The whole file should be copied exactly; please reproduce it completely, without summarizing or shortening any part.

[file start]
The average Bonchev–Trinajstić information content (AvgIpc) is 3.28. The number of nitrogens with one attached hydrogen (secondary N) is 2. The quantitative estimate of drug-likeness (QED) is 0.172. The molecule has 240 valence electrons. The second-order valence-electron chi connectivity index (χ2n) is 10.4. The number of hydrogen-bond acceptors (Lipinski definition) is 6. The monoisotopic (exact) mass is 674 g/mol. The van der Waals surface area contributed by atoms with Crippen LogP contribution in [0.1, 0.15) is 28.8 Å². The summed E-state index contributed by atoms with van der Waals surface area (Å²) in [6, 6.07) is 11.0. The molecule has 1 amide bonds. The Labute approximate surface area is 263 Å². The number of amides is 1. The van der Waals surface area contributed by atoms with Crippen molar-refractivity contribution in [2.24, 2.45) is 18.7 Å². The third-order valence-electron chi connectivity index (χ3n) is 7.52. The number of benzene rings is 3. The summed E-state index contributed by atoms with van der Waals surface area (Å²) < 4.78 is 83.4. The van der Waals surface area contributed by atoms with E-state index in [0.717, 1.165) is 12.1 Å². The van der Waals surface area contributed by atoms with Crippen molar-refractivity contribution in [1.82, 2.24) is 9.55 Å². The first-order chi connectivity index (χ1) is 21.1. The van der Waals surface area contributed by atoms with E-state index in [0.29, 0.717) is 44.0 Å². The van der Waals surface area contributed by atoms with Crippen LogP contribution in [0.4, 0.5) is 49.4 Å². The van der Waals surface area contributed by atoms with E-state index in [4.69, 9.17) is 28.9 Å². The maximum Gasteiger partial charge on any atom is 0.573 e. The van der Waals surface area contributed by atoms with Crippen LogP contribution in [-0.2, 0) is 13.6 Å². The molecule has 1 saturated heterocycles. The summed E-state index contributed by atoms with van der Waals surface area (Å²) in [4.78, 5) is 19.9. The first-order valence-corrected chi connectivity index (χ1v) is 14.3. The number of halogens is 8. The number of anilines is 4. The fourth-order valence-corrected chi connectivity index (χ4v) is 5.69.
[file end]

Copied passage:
The average Bonchev–Trinajstić information content (AvgIpc) is 3.28. The number of nitrogens with one attached hydrogen (secondary N) is 2. The quantitative estimate of drug-likeness (QED) is 0.172. The molecule has 240 valence electrons. The second-order valence-electron chi connectivity index (χ2n) is 10.4. The number of hydrogen-bond acceptors (Lipinski definition) is 6. The monoisotopic (exact) mass is 674 g/mol. The van der Waals surface area contributed by atoms with Crippen LogP contribution in [0.1, 0.15) is 28.8 Å². The summed E-state index contributed by atoms with van der Waals surface area (Å²) in [6, 6.07) is 11.0. The molecule has 1 amide bonds. The Labute approximate surface area is 263 Å². The number of amides is 1. The van der Waals surface area contributed by atoms with Crippen molar-refractivity contribution in [2.24, 2.45) is 18.7 Å². The third-order valence-electron chi connectivity index (χ3n) is 7.52. The number of benzene rings is 3. The summed E-state index contributed by atoms with van der Waals surface area (Å²) < 4.78 is 83.4. The van der Waals surface area contributed by atoms with E-state index in [0.717, 1.165) is 12.1 Å². The van der Waals surface area contributed by atoms with Crippen molar-refractivity contribution in [1.82, 2.24) is 9.55 Å². The first-order chi connectivity index (χ1) is 21.1. The van der Waals surface area contributed by atoms with E-state index in [0.29, 0.717) is 44.0 Å². The van der Waals surface area contributed by atoms with Crippen LogP contribution in [0.4, 0.5) is 49.4 Å². The van der Waals surface area contributed by atoms with E-state index in [4.69, 9.17) is 28.9 Å². The maximum Gasteiger partial charge on any atom is 0.573 e. The van der Waals surface area contributed by atoms with Crippen LogP contribution in [-0.2, 0) is 13.6 Å². The molecule has 1 saturated heterocycles. The summed E-state index contributed by atoms with van der Waals surface area (Å²) in [4.78, 5) is 19.9. The first-order valence-corrected chi connectivity index (χ1v) is 14.3. The number of halogens is 8. The number of anilines is 4. The fourth-order valence-corrected chi connectivity index (χ4v) is 5.69.